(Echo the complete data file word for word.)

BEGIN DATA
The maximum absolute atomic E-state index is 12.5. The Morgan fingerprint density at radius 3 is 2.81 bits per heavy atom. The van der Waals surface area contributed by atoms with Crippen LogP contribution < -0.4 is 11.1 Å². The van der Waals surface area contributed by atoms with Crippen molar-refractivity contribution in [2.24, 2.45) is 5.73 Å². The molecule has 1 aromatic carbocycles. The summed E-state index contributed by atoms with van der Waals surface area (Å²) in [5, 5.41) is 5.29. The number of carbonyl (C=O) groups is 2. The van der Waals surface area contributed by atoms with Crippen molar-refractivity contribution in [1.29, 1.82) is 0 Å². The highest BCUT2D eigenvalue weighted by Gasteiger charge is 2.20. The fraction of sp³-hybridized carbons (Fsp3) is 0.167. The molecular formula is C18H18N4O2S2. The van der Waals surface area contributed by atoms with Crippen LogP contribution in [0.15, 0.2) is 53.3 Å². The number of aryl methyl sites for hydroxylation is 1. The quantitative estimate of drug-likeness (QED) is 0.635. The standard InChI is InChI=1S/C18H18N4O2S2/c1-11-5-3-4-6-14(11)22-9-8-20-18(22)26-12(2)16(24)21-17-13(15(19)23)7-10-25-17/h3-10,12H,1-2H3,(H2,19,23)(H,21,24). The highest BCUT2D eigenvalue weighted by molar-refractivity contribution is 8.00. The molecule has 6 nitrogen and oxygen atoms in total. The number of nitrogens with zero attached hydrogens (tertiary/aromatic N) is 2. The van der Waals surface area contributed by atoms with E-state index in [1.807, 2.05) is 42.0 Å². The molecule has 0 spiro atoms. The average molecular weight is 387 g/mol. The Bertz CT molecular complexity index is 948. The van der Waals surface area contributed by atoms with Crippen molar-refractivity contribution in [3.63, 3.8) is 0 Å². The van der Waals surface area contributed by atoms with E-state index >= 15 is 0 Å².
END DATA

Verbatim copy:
The maximum absolute atomic E-state index is 12.5. The Morgan fingerprint density at radius 3 is 2.81 bits per heavy atom. The van der Waals surface area contributed by atoms with Crippen LogP contribution < -0.4 is 11.1 Å². The van der Waals surface area contributed by atoms with Crippen molar-refractivity contribution in [2.24, 2.45) is 5.73 Å². The molecule has 1 aromatic carbocycles. The summed E-state index contributed by atoms with van der Waals surface area (Å²) in [5, 5.41) is 5.29. The number of carbonyl (C=O) groups is 2. The van der Waals surface area contributed by atoms with Crippen molar-refractivity contribution in [1.29, 1.82) is 0 Å². The highest BCUT2D eigenvalue weighted by Gasteiger charge is 2.20. The fraction of sp³-hybridized carbons (Fsp3) is 0.167. The molecular formula is C18H18N4O2S2. The van der Waals surface area contributed by atoms with Crippen LogP contribution in [0.15, 0.2) is 53.3 Å². The number of aryl methyl sites for hydroxylation is 1. The quantitative estimate of drug-likeness (QED) is 0.635. The standard InChI is InChI=1S/C18H18N4O2S2/c1-11-5-3-4-6-14(11)22-9-8-20-18(22)26-12(2)16(24)21-17-13(15(19)23)7-10-25-17/h3-10,12H,1-2H3,(H2,19,23)(H,21,24). The highest BCUT2D eigenvalue weighted by molar-refractivity contribution is 8.00. The molecule has 6 nitrogen and oxygen atoms in total. The number of nitrogens with zero attached hydrogens (tertiary/aromatic N) is 2. The van der Waals surface area contributed by atoms with E-state index in [1.807, 2.05) is 42.0 Å². The molecule has 0 spiro atoms. The average molecular weight is 387 g/mol. The Bertz CT molecular complexity index is 948. The van der Waals surface area contributed by atoms with Crippen molar-refractivity contribution in [3.63, 3.8) is 0 Å². The van der Waals surface area contributed by atoms with E-state index >= 15 is 0 Å².